Exploring the Word | Spreaker

Monday, July 22, 2013

managing conflict, even when it can't be managed

Romans 14:1-13
Welcome those who are weak in faith, but not for the purpose of quarreling over opinions. 2Some believe in eating anything, while the weak eat only vegetables. 3Those who eat must not despise those who abstain, and those who abstain must not pass judgment on those who eat; for God has welcomed them. 4Who are you to pass judgment on servants of another? It is before their own lord that they stand or fall. And they will be upheld, for the Lord is able to make them stand.

5Some judge one day to be better than another, while others judge all days to be alike. Let all be fully convinced in their own minds. 6Those who observe the day, observe it in honor of the Lord. Also those who eat, eat in honor of the Lord, since they give thanks to God; while those who abstain, abstain in honor of the Lord and give thanks to God.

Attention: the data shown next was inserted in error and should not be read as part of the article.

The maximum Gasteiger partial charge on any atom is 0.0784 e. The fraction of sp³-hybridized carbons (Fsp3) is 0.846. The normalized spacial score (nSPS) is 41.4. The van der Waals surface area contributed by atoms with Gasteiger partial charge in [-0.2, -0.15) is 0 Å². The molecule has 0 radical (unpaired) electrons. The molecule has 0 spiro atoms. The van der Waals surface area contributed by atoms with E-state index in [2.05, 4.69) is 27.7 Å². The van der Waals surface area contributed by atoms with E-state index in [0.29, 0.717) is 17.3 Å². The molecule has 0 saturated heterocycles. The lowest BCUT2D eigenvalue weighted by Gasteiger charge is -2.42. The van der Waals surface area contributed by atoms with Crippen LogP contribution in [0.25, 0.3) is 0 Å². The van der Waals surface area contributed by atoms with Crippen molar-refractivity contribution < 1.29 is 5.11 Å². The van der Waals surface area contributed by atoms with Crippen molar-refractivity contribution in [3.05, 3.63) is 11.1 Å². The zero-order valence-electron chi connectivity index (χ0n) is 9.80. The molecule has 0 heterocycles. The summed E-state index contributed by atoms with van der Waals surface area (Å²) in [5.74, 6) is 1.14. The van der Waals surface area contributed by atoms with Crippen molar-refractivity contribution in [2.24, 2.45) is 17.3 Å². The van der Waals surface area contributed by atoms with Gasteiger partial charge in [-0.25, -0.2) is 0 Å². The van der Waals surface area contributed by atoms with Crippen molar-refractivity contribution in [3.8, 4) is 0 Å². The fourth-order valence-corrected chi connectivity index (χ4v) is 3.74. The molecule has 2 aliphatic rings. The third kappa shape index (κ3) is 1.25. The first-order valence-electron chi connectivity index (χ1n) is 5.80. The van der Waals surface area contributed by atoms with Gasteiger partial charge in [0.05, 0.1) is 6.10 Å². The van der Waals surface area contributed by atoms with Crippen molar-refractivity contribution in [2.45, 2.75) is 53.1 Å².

7We do not live to ourselves, and we do not die to ourselves. 8If we live, we live to the Lord, and if we die, we die to the Lord; so then, whether we live or whether we die, we are the Lord’s. 9For to this end Christ died and lived again, so that he might be Lord of both the dead and the living.

10Why do you pass judgment on your brother or sister? Or you, why do you despise your brother or sister? For we will all stand before the judgment seat of God. 11For it is written, “As I live, says the Lord, every knee shall bow to me, and every tongue shall give praise to God.” 12So then, each of us will be accountable to God. 13Let us therefore no longer pass judgment on one another, but resolve instead never to put a stumbling block or hindrance in the way of another.

Acts 15:35-41